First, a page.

Joint pain, range of motion • 30 drugs are listed to cause this - but most are low incidence • injections of microcrystalline steroids into joints = relieves pain, lasts for a month, shorter relief each time because more rapid destruction of the joint - greater pain after effect wears off. • Beta blockers betaxolol pindolol - 7 to 10% experience myalgia • Cholesterol lowering agents - fenofibrate -rhabdomyolosis • clozapine - used for abnormal movement disorders and aggressive behaviors - neuroleptic • danazol - androgenic steroid • droloxifene - nonsteroidal antiestrogen • rifampin - used to treat tuberculosis - first week of therapy • losartan valsartan- to lower blood pressure, uncommon side effect. • Ca channel blockers - uncommon
Analgesics - nonsteroidal antiinflammatory drugs = NSAIDs • Old arthritic people take more of these but they are also prone to stomach/intestinal ulceration due to cycloxygenase inhibition of the synthesis of protective prostaglandins in the gastric mucosa. • chronic slow blood loss causes anemia • look for very pale weak patient • can be sudden onset - severe hemorrhage • platelet activity is slowed by NSAIDS • patients taking these meds should be asked if they have abdominal discomfort before starting activity • activity increases blood pressure - may precipitate a bleed • longer term use of high dose NSAIDs can cause kidney damage and loss of erythropoeitin made by the kidney which is a hormone that stimulates red cell production and without it there is anemia.
Vit K is important for making clotting factors - malnutrition causes bruising -lack of green leafy vegetables in diet containing Vit K Anticoagulant dose too high (warfarin-coumadin competes with Vit K) NSAIDs - inhibit platelets - causes longer bleeding times antibiotics killed bacteria in the gut that make Vit K Steroid use - Cushing syndrome - weakens blood vessels drugs causing dizziness - orthostatic hypotension cause falls diuretics (dehydration) blood pressure lowering medications Ineffective Parkinson’s treatment - excessive falling cancer chemotherapy - reduces platelets for clotting and makes a person weak enough to fall more frequently. Intramuscular injections - for people on anticoagulants Elder abuse Bruising - hematomas
*Muscle Relaxants - many mechanisms - not well understood - all of them cause drowsiness as a side effect • GABABagonist = BACLOFEN, less drowsiness than benzodiazepines! • GABAAagonists = Benzodiazepines DIAZEPAM -CLOTIAZEPAM - PINAZEPAM QUAZEPAM TETRAZEPAM • GABA and glycinergic receptors agonist THIOCOLCHICOSIDE • Spinal reflex blockers, MEPROBAMATE CARISOPRODOL - CHLORPHENESIN - METHOCARBAMOL, CHLORZOXAZONE,-CYCLOBENZAPRINE TOLPERISONE METAXALONE - • Imidazo receptor blocker and alpha2 receptor blockerCLONIDINE,TIZANIDINE - also used to lower blood pressure, ease drug addiction withdrawal - for smoking and alcohol cessation. • Blocker of Ca release from Sarcoplasmic Reticulumin muscles DANTROLENE • Neuromuscular Cholinergic receptor blockade = Curoniums ALCURONIUM ATRACURIUM - CISATRACURIUM - DOXACURIUM, ETIZOLAM, KETAZOLAM MIVACURIUM,- PANCURONIUM, PIPECURONIUM, RAPACURONIUM, ROCURONIUM - TUBOCURARINE VECURONIUM - used mainly to produce muscle paralysis in surgery • Acetylcholine agonist depolarizing blockers SUCCINYLCHOLINE used in surgery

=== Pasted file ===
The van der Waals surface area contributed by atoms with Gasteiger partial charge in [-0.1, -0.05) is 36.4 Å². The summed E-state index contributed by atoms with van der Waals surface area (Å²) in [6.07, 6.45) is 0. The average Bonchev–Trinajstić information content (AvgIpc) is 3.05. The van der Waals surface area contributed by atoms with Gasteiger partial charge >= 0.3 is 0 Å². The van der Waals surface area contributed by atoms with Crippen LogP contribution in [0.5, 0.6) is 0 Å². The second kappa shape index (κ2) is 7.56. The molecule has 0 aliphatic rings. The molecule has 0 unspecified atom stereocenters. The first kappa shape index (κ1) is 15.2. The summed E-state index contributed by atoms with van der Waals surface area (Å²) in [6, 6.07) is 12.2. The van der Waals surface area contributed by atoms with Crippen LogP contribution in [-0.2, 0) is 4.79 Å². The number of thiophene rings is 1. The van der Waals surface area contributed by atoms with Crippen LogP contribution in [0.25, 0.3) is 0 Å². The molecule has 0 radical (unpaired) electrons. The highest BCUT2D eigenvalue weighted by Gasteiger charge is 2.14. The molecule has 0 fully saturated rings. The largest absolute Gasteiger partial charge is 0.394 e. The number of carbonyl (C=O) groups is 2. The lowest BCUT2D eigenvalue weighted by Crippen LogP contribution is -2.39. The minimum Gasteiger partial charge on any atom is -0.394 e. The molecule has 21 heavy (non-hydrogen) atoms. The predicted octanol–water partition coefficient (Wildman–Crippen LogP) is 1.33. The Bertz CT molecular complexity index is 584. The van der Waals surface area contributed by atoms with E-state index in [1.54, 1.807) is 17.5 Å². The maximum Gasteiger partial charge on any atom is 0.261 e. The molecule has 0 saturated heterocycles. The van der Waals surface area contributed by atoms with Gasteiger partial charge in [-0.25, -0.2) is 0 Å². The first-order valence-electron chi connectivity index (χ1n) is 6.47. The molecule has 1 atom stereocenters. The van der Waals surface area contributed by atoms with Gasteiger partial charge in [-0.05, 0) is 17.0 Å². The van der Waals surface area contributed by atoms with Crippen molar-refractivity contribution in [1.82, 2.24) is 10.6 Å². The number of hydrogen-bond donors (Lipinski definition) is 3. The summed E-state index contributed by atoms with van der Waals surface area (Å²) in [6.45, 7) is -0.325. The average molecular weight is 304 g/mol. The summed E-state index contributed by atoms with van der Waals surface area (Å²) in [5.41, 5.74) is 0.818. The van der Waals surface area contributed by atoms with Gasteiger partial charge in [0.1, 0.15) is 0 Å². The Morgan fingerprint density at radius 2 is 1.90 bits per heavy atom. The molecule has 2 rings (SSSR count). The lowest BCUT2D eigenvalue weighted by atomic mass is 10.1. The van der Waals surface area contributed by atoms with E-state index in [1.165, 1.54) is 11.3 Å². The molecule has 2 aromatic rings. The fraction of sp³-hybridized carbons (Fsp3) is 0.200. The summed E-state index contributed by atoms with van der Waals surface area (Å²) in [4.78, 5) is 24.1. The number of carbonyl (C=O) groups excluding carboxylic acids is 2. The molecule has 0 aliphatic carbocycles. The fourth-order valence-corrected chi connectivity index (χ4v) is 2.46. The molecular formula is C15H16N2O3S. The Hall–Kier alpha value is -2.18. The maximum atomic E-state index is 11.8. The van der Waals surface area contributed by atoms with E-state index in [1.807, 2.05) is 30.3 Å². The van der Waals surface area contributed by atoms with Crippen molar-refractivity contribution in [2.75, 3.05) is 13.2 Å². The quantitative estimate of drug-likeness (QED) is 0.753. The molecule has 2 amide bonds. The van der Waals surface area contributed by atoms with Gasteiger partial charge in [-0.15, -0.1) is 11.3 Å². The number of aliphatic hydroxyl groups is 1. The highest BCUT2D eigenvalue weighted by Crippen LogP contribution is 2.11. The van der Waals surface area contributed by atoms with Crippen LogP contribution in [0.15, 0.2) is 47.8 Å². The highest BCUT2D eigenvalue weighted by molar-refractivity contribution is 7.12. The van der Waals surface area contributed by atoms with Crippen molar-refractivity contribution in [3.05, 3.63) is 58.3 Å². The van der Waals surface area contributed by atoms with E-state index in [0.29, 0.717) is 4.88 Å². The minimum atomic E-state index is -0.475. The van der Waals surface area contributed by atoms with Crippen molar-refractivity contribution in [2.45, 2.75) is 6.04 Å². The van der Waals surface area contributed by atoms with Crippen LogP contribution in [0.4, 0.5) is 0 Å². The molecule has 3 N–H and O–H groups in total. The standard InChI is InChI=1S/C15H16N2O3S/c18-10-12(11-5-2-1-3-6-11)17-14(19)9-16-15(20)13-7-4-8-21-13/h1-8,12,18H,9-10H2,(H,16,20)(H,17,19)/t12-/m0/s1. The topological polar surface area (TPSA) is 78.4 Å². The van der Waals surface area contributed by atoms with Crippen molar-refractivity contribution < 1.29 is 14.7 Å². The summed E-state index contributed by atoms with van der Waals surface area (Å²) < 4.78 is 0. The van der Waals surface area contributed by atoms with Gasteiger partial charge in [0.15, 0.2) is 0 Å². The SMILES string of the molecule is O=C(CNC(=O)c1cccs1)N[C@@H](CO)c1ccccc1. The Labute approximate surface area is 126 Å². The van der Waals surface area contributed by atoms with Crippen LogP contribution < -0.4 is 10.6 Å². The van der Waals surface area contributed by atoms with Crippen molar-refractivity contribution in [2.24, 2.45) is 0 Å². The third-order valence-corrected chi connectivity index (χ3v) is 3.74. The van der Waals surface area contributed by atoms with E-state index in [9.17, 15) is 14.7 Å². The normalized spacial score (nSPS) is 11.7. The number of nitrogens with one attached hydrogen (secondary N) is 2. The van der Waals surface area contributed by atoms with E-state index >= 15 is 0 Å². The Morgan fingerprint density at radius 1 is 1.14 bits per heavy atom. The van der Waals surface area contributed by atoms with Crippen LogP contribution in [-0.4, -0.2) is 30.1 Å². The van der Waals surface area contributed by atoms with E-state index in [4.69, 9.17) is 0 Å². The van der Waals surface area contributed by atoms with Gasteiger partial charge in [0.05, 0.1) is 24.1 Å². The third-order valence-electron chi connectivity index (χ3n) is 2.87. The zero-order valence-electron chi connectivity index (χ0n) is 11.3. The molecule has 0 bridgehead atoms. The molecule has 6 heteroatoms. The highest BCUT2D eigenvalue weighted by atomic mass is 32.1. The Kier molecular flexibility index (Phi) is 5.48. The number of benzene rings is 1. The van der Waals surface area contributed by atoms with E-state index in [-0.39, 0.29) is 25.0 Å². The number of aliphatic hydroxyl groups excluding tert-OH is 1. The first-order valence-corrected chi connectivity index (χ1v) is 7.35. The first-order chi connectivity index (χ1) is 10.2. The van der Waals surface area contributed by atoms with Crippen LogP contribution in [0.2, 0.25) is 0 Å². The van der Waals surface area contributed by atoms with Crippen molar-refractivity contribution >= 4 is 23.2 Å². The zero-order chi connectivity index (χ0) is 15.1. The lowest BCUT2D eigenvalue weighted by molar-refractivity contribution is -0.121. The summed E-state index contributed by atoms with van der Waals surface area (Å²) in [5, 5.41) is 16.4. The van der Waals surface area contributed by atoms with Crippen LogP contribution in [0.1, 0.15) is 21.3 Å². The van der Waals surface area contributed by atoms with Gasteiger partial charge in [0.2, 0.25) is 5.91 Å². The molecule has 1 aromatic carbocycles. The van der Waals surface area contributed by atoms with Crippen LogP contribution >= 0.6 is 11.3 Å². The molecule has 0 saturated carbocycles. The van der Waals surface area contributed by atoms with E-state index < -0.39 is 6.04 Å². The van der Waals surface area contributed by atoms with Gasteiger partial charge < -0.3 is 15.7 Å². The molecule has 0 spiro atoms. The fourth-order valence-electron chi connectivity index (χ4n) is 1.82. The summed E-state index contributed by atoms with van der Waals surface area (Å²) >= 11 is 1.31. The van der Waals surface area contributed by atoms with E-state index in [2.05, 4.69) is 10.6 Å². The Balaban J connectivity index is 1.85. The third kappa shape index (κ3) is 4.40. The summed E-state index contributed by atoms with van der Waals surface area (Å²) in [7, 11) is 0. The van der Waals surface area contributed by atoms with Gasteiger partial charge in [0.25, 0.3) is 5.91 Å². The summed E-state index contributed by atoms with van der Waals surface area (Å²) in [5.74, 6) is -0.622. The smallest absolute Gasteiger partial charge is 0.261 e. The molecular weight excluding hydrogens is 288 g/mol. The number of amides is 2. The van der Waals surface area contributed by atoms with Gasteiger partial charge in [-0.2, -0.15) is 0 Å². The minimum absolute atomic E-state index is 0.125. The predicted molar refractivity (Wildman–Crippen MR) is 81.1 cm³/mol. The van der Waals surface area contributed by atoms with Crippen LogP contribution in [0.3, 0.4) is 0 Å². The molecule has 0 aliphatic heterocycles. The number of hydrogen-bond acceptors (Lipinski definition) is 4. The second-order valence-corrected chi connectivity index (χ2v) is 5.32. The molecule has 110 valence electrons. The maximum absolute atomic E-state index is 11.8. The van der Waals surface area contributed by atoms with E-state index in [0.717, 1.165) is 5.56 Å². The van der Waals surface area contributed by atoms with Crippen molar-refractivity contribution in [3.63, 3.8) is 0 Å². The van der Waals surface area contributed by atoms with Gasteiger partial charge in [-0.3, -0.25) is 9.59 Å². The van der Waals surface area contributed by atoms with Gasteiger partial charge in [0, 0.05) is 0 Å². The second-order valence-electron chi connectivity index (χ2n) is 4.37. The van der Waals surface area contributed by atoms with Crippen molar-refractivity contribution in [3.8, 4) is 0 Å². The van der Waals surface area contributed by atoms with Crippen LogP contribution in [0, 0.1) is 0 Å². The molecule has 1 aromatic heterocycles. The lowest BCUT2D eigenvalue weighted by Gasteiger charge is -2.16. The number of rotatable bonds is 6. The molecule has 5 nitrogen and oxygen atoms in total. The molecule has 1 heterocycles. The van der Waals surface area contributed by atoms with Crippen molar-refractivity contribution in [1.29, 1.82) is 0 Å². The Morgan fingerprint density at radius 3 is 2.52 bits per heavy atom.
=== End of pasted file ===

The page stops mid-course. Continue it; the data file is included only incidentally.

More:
Drug induced ototoxicity (deafness)at plasma levels above therapeutic level • Aminoglycoside antibiotics cause irreversible deafness - like gentamicin, tobramycin, amikacin • antidepressants • loop diuretics - furosemide (lasix) • erythromycin azithromycin • NSAIDs and salicylates [aspirin causes tinnutis - ringing of the ears but acetominophen does not] - this type of hearing loss is reversible • quinine - tinnutis • vancomycin
Drug Induced oculotoxicity (vision impairment) • Allopurinol - used to treat gout - can cause cataracts • amatadine - antiparkinson’s antiviral - corneal opacities • amiodarone - antiarrythmic corneal microdeposits -reversible • - 10% of patients - high incidence of hypothyroidism too! • anticholinergics - ipratropium atrovent blurred vision and glaucoma • antidepressants - anticholinergic side effects • antihistamines - anticholinergic side effects • anticonvulsants - diplopia (double vision), nystagmus • -adenergic blocker - reduced tears • bromocriptine - myopia blurred vision • corticosteroids - glaucoma cataracts • digoxin - colored halos - sign of toxicity • methotrexate 25% conjunctivitis • - reduced tears & photophobia • phenothiazines - deposits in lens • tamoxifen - antiestrogens, fine retinal opacities